A judge threw out a city zoning enforcement action against a Kokomo strip club Tuesday, saying a provision of the city’s zoning code was “incomprehensible.”
Howard Superior Court Judge William Menges dismissed the city’s petition for an injunction against the Tease strip club, 107 E. Markland Ave., ruling the city board of zoning appeals overstepped its bounds when it ruled the club had illegally expanded.
The ruling is a setback to the Kokomo city administration, which had sought to have the club closed for good. The club’s owners have allowed adult entertainment to continue at the club for the past year, despite receiving a “cease and desist” letter from the director of the Kokomo Plan Commission.
“Obviously we’re disappointed in the ruling. At this point we’re still analyzing all the points and we’ll decide the next step after we thoroughly look at it,” Kokomo city attorney Lawrence McCormack said.
In a 10-page ruling, Menges said inconsistencies in the city’s zoning ordinance made the provision used against the Tease “incomprehensible,” and said the fact the club removed an interior wall to expand, rather than adding onto the structure of the building, was reason enough to reverse a December 2012 Kokomo Board of Zoning Appeals ruling.
The club, called The Body Shop under previous owners, became a strip club just prior to the city’s 2006 passage of new zoning rules restricting the location of adult-oriented businesses.
Because the strip club existed prior to the new law, it was effectively grandfathered, meaning it could continue to operate as a legal, non-conforming use.
Properties granted legal non-conforming use status can lose that status, however, if the owners try to expand beyond a set limit.
City officials claimed current owners Brett Morrow and Dustin Ogle illegally expanded the club’s square footage by taking out an interior wall which had separated the club from a former photography business.
Shortly after the expansion, city plan commission director Greg Sheline informed the owners they’d lost their legal non-conforming use by expanding beyond the allowed limits.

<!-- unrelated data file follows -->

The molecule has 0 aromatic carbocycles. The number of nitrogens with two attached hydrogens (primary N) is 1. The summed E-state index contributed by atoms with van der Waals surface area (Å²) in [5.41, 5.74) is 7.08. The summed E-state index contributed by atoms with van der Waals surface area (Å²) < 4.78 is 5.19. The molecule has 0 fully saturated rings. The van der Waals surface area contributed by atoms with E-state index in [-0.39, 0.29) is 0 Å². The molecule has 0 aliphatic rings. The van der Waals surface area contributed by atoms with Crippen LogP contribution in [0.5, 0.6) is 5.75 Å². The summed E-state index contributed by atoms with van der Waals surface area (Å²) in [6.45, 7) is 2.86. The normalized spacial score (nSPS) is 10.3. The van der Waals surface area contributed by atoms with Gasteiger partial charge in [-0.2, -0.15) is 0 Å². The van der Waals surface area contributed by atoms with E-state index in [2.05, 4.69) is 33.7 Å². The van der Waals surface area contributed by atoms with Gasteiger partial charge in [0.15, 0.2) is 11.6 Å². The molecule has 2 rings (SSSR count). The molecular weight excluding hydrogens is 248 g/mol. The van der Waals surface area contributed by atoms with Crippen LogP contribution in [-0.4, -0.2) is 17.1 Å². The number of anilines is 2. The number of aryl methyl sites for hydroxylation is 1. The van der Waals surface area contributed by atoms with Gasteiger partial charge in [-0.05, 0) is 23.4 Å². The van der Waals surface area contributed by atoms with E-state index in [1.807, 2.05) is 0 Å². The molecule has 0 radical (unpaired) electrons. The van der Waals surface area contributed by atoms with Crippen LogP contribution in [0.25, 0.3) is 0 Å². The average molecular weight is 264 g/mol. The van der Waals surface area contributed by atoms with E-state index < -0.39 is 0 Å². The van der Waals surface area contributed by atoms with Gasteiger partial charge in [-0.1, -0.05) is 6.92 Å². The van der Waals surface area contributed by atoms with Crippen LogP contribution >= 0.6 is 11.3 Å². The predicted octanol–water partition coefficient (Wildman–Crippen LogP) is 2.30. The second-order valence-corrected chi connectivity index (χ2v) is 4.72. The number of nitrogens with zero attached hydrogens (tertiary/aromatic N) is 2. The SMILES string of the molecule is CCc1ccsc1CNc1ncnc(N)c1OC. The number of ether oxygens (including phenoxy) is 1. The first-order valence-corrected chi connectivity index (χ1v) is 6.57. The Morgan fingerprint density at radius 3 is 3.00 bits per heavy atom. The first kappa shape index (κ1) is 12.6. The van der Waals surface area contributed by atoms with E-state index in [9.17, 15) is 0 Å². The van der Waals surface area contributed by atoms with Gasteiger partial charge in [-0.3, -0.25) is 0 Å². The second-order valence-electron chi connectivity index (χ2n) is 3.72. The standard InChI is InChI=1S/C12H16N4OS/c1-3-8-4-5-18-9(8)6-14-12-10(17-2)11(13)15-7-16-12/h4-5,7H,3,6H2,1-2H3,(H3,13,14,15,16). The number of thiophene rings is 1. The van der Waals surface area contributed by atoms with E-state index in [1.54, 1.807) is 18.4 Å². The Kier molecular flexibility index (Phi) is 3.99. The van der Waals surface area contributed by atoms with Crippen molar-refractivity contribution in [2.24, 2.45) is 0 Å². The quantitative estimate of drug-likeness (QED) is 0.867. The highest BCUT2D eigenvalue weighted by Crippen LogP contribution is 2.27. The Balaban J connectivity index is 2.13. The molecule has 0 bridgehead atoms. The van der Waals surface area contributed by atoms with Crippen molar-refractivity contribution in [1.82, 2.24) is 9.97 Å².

Under the zoning ordinance, businesses granted legal non-conforming status can be expanded no more than twice, each time by a maximum of 10 percent.
In upholding Sheline’s decision, the Kokomo Board of Zoning Appeals ruled the business had been expanded once, by 19 percent.
In his ruling, Menges said there didn’t appear to be any point to a rule which allowed for an aggregate expansion of 20 percent, but only if the expansion was performed in two blocks of 10 percent each.
“Under the terms of the ordinance … the [club owners] would have been allowed to expand their non-conforming use by 10 percent one day, and by another 10 percent the next,” Menges wrote. “How allowing this, but prohibiting a single expansion of 20 percent would serve to advance any governmental interest is incomprehensible.”
Menges also ruled the BZA’s contention that the “structure” of the Tease had been expanded was unsupported by evidence.
City officials tried to show the bar had been expanded using a handwritten drawing given to a city inspector showing where an interior wall had been located prior to removal.
Menges said the drawing could be used as evidence, but said nothing had been presented to show that the actual structure of the Tease building had been enlarged, expanded or extended.
“I’m very pleased with the decision. The judge applied the law to the set of facts he had to work with,” said Brian Oaks, the attorney for the club owners. “We’ve argued all along this was an inappropriate determination by the BZA.”
Menges ruled the business can remain as a legal non-conforming use, and denied the city’s request for an injunction against the business. The judge also issued a stay of the board’s zoning decision.
Scott Smith, business editor, can be reached at 765-454-8569, firstname.lastname@example.org, or on Twitter, @JasonSSmith1.